Grace Notes

David A. Pendleton March/April 2012

Americans are increasingly concentrated at opposite ends of the religious spectrum—the highly religious at one pole, and the avowedly secular at the other. The moderate religious middle is shrinking.” So say professors Robert D. Putnam and David E. Campbell in American Grace: How Religion Divides and Unites Us, a comprehensive and evenhanded account of American faith and how it has changed over time.

Consider recent history. In 1960 John F. Kennedy had to break through a “stained-glass ceiling” to secure his party’s nomination and become president. By 2004 Catholic senator John F. Kerry drew as much support from Protestants as Catholics to clinch the Democratic nomination for president. In 2008 Catholic senator Joe Biden’s vice presidential nomination yielded nary a negative comment as to his religious affiliation. And it is possible that Mormon Mitt Romney may be the Republican presidential nominee in 2012. No doubt “the nation’s religious landscape has been reshaped.” And however much religion has changed, it is alive and well.

Drawing from both comprehensive longitudinal social science surveys and extensive anecdotal appraisals, the authors critically report on things religious in the United States, yielding both quantitative and qualitative findings. One need not be versed in Bayes’ theorem, Simpson’s paradox, or regression equations to follow the narrative, but the solid statistical underpinnings of American Grace1 provide for a firm foundation. The various individual surveys chimed their own distinctive notes, perhaps striking some as cacophonous, but to the authors a harmonious whole, a religious E pluribus unum, if you will.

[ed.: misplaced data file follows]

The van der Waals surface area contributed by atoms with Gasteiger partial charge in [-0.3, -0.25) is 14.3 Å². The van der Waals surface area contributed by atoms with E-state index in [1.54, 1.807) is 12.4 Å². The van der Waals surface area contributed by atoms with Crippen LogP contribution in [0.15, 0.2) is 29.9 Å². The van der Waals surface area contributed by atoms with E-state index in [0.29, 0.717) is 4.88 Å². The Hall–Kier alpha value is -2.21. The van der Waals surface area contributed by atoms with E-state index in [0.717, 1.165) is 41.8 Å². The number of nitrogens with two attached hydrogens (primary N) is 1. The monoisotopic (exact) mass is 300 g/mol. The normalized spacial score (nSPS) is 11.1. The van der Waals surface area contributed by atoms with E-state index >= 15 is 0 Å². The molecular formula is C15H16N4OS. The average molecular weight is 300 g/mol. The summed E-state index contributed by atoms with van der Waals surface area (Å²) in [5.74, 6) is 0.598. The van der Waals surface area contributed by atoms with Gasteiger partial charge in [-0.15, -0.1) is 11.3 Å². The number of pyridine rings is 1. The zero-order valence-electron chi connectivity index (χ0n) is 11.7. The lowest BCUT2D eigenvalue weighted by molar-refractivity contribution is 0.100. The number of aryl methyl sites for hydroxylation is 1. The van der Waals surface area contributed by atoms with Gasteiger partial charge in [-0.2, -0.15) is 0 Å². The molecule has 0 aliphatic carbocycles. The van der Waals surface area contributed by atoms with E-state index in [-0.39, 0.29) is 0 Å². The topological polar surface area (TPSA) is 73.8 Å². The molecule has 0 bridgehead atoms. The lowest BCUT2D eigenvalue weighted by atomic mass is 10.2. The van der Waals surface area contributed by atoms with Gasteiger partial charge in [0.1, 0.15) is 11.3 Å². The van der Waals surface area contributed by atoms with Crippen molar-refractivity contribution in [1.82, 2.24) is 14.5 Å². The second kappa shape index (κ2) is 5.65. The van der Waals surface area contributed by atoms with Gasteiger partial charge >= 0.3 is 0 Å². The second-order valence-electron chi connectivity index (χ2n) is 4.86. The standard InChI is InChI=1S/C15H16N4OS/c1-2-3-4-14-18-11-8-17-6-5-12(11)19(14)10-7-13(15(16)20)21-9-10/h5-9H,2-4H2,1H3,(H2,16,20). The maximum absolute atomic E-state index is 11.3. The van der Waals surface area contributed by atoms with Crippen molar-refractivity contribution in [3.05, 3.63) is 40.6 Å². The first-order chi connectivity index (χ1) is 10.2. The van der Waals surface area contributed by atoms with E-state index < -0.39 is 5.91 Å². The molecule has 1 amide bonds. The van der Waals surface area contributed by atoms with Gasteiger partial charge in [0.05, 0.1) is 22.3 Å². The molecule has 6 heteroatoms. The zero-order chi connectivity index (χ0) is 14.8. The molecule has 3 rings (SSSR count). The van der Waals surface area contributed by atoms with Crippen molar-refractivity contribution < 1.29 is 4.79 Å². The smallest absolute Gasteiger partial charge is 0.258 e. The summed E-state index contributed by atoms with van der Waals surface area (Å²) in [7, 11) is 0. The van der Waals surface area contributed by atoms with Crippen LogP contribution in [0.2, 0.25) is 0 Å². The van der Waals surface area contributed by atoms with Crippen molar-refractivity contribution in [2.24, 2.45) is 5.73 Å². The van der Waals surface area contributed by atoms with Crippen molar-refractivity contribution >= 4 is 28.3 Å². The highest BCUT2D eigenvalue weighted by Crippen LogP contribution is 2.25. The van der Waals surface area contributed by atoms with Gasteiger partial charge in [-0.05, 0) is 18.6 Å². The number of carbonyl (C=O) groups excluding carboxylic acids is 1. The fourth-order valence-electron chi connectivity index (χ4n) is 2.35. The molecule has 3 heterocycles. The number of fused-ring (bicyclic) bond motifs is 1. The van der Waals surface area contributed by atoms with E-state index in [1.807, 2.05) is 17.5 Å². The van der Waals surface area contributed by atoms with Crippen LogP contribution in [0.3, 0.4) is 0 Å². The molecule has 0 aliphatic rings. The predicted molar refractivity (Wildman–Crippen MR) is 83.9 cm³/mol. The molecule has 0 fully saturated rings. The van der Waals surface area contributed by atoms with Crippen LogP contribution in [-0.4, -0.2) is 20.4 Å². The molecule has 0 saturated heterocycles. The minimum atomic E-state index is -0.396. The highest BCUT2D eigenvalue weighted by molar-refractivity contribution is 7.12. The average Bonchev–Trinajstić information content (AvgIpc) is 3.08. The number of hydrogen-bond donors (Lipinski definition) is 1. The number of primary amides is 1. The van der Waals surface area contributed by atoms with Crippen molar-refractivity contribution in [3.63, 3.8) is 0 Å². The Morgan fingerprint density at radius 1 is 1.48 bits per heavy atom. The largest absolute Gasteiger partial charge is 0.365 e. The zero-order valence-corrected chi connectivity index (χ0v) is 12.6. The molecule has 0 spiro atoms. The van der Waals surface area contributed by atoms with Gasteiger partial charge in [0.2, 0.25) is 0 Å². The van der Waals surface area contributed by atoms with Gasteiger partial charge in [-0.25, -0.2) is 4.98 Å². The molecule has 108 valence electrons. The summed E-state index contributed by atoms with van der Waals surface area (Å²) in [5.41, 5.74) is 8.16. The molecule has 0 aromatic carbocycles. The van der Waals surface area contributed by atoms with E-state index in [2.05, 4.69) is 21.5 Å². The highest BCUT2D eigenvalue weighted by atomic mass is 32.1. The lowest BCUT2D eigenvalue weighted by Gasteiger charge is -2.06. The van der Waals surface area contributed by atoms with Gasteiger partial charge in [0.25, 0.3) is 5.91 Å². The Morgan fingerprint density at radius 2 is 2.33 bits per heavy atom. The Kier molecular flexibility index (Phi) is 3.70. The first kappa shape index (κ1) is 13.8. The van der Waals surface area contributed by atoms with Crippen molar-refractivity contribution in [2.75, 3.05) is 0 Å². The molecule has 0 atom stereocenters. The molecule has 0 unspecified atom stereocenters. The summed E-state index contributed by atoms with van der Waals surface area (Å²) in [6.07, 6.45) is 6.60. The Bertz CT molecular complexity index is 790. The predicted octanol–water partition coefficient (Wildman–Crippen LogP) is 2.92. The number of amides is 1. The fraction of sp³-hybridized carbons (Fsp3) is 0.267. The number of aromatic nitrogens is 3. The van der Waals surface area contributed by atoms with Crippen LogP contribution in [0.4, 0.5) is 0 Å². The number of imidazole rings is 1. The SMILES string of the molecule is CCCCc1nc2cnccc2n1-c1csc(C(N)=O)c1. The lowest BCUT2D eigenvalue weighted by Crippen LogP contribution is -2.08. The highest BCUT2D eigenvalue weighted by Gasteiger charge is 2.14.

Those less mathematically inclined will especially appreciate the book’s dozen in-depth profiles of varied faith communities. The vignettes of religious life add rich texture to the work. Whether with numbers or narrative, the authors provide an insightful, penetrating, and ably expressed story.

Described are an American people who over time have behaved with increasing courtesy toward and acceptance of the mounting multiplicity of religious communities—a situation both derived from and supportive of the religious freedom sustained by an open and diverse culture and secured by law.2 America has been the leading destination of both entrepreneurs seeking to make their fortunes and erstwhile persecuted worshippers seeking the good fortune of simply being left alone.

This country has been home to indigenous Native Americans, settled by Puritans, and successively the adoptive home to waves of Anglicans, other Protestants, dissenters, freethinkers, and then Catholics from Ireland and more recently Mexico. It is, as Putnam and Campbell say, “deeply religious, religiously diverse, and remarkably tolerant.” No surprise here, but as with Oscar Wilde’s Picture of Dorian Gray, there is more than meets the eye; like a scholar examining a palimpsest, a different text awaits discovery beneath the surface.